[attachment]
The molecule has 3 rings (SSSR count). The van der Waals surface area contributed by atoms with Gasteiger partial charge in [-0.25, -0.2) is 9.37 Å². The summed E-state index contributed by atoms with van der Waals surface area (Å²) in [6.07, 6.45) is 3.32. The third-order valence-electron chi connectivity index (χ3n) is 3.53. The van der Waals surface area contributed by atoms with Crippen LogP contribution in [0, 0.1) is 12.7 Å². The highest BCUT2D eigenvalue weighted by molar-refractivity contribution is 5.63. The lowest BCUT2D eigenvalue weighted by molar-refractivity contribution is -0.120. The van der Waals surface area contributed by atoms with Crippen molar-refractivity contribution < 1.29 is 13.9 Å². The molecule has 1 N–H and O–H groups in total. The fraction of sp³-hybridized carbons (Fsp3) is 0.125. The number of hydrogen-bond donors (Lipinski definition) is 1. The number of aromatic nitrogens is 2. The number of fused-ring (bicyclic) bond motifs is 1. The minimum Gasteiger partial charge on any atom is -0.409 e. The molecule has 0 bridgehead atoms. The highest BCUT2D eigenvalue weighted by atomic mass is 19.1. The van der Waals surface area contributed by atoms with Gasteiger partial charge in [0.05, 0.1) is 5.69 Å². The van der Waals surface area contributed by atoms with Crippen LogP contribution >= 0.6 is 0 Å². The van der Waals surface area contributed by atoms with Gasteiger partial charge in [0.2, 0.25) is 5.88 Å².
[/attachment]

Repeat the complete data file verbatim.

The molecule has 3 rings (SSSR count). The van der Waals surface area contributed by atoms with Gasteiger partial charge in [-0.25, -0.2) is 9.37 Å². The summed E-state index contributed by atoms with van der Waals surface area (Å²) in [6.07, 6.45) is 3.32. The third-order valence-electron chi connectivity index (χ3n) is 3.53. The van der Waals surface area contributed by atoms with Crippen LogP contribution in [0, 0.1) is 12.7 Å². The highest BCUT2D eigenvalue weighted by molar-refractivity contribution is 5.63. The lowest BCUT2D eigenvalue weighted by molar-refractivity contribution is -0.120. The van der Waals surface area contributed by atoms with Crippen molar-refractivity contribution < 1.29 is 13.9 Å². The molecule has 1 N–H and O–H groups in total. The fraction of sp³-hybridized carbons (Fsp3) is 0.125. The number of hydrogen-bond donors (Lipinski definition) is 1. The number of aromatic nitrogens is 2. The number of fused-ring (bicyclic) bond motifs is 1. The minimum Gasteiger partial charge on any atom is -0.409 e. The molecule has 0 bridgehead atoms. The highest BCUT2D eigenvalue weighted by atomic mass is 19.1. The van der Waals surface area contributed by atoms with Gasteiger partial charge in [0.05, 0.1) is 5.69 Å². The van der Waals surface area contributed by atoms with Crippen LogP contribution >= 0.6 is 0 Å². The van der Waals surface area contributed by atoms with Gasteiger partial charge in [0.2, 0.25) is 5.88 Å².